“[Students] should not expect to replicate their day-to-day lives in America,” said professor Emilio Iodice, vice president and director of the John Felice Rome Center.
Learn about local laws and customs. Even as a U.S. citizen, students are subject to foreign laws and legal systems, and it’s important to know what is legal and what isn’t. If foreign laws are broken, even by accident, a U.S. passport will not prevent arrest or prosecution, and there is nothing the U.S. Embassy can do to help.
“When traveling, it is always best to remember that you are no longer in the United States. Acknowledging cultural changes and norms will immediately give you a leg up in understanding your new surroundings,” said Robert Schwenker, a John Felice Rome Center alumnus.
DON’T FORGET THESE ITEMS
Packing is never easy and depends on several factors, including location, duration of the trip and personal needs. Add a one-bag, 50-pound limit and it becomes a real struggle. Be sure to check airline restrictions and regulations regarding luggage. Bringing additional bags for a small fee might be an option.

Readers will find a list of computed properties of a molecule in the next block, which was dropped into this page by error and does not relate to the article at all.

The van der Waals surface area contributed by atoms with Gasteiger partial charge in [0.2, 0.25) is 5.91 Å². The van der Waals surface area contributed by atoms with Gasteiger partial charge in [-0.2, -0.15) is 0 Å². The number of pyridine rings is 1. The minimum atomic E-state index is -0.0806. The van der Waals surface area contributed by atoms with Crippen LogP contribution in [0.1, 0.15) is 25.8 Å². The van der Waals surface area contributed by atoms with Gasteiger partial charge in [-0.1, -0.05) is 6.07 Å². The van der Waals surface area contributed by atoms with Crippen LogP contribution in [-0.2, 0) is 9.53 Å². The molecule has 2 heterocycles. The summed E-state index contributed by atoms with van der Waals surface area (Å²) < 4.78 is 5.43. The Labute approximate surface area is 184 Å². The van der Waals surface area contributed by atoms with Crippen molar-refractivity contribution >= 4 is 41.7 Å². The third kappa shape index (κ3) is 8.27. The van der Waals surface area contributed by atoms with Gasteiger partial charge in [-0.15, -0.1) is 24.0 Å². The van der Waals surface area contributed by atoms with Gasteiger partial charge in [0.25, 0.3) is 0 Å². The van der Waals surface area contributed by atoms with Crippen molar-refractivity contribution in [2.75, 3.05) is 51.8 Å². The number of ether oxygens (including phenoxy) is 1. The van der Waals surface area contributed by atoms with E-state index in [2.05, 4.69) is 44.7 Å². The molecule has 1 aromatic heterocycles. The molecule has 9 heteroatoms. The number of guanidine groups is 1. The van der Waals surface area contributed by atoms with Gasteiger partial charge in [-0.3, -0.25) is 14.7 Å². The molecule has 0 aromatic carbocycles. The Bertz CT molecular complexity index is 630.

Loyola hands out suggested packing lists at the mandatory pre-departure meetings for students to get a better idea of what to bring.
Before packing, check the weather of the region and plan accordingly. Be sure to look into specific dress codes and etiquette; not everyone dresses like Chicagoans. Plan to pack for three seasons because the weather will likely change throughout the year, depending on location. Most importantly, bring a pair of comfortable walking shoes, as there tends to be a lot more walking abroad than in the U.S.
If taking prescription medications, note the strength of each dosage and the chemical composition. Foreign medicines are sometimes calibrated differently, may not be available or may not be permitted in other countries. Over-the-counter medicines may also be unavailable, and most medications cannot be shipped overseas. The U.S. Department of State’s Bureau of Consular Affairs recommends bringing a personal supply to last the duration of the trip.
Toiletries, cosmetics, linens and towels are also items to consider bringing.
Be sure to contact cellular carriers to discuss international rates for phone calls, text messages and data usage. Check the Wi-Fi availability in other countries for accessibility and usability of a computer to Skype home.
Don’t be caught unaware of the type of currency used in each country and the currency exchange rate. There are ATMs throughout most study abroad destinations, but remember that some banks charge fees for transactions made through foreign ATMs. Be sure to inform banks and credit card companies of travel to avoid hidden fees and declined transactions.
In addition to items listed above, bring a journal to document experiences while abroad. This will serve as a great keepsake and reference to share stories upon returning.
“The most important thing to bring, without a shred of doubt, is an open mind,” said Schwenker. “It may sound cliché, but it’s surprising how many people seem to forget it.”